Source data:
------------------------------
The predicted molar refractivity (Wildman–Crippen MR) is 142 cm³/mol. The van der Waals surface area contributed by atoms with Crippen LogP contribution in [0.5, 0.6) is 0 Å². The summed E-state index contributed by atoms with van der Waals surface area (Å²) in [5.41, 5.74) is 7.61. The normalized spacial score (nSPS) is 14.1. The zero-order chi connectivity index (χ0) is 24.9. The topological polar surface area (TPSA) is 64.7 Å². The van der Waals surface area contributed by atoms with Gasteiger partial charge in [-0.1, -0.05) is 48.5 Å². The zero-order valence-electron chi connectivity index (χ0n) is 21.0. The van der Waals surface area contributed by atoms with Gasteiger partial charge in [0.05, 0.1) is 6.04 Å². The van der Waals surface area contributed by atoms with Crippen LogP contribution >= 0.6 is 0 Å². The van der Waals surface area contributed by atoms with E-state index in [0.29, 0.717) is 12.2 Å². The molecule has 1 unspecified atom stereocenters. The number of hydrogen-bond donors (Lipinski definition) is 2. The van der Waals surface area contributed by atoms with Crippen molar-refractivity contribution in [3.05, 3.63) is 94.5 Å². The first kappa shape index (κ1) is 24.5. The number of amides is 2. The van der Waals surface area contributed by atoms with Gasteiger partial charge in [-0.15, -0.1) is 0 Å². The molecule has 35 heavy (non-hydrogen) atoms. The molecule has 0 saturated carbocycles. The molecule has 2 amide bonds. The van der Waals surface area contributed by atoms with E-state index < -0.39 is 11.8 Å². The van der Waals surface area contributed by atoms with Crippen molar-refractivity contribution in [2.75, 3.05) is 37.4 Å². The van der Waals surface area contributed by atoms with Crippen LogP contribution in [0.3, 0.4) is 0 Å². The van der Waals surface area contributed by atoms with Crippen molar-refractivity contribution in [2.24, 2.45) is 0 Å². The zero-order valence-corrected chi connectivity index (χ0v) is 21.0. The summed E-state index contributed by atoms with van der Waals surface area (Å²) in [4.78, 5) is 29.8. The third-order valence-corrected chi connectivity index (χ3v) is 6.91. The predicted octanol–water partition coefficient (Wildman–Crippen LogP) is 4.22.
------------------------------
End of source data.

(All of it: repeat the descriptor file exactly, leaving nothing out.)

The predicted molar refractivity (Wildman–Crippen MR) is 142 cm³/mol. The van der Waals surface area contributed by atoms with Crippen LogP contribution in [0.5, 0.6) is 0 Å². The summed E-state index contributed by atoms with van der Waals surface area (Å²) in [5.41, 5.74) is 7.61. The normalized spacial score (nSPS) is 14.1. The zero-order chi connectivity index (χ0) is 24.9. The topological polar surface area (TPSA) is 64.7 Å². The van der Waals surface area contributed by atoms with Gasteiger partial charge in [-0.1, -0.05) is 48.5 Å². The zero-order valence-electron chi connectivity index (χ0n) is 21.0. The van der Waals surface area contributed by atoms with Gasteiger partial charge in [0.05, 0.1) is 6.04 Å². The van der Waals surface area contributed by atoms with Crippen LogP contribution >= 0.6 is 0 Å². The van der Waals surface area contributed by atoms with E-state index in [0.29, 0.717) is 12.2 Å². The molecule has 1 unspecified atom stereocenters. The number of hydrogen-bond donors (Lipinski definition) is 2. The van der Waals surface area contributed by atoms with Crippen molar-refractivity contribution in [3.05, 3.63) is 94.5 Å². The first kappa shape index (κ1) is 24.5. The number of amides is 2. The van der Waals surface area contributed by atoms with Gasteiger partial charge in [-0.15, -0.1) is 0 Å². The molecule has 35 heavy (non-hydrogen) atoms. The molecule has 0 saturated carbocycles. The molecule has 2 amide bonds. The van der Waals surface area contributed by atoms with E-state index < -0.39 is 11.8 Å². The van der Waals surface area contributed by atoms with Crippen molar-refractivity contribution in [2.75, 3.05) is 37.4 Å². The van der Waals surface area contributed by atoms with Crippen LogP contribution in [0.3, 0.4) is 0 Å². The van der Waals surface area contributed by atoms with Crippen molar-refractivity contribution in [2.24, 2.45) is 0 Å². The zero-order valence-corrected chi connectivity index (χ0v) is 21.0. The summed E-state index contributed by atoms with van der Waals surface area (Å²) in [4.78, 5) is 29.8. The third-order valence-corrected chi connectivity index (χ3v) is 6.91. The predicted octanol–water partition coefficient (Wildman–Crippen LogP) is 4.22.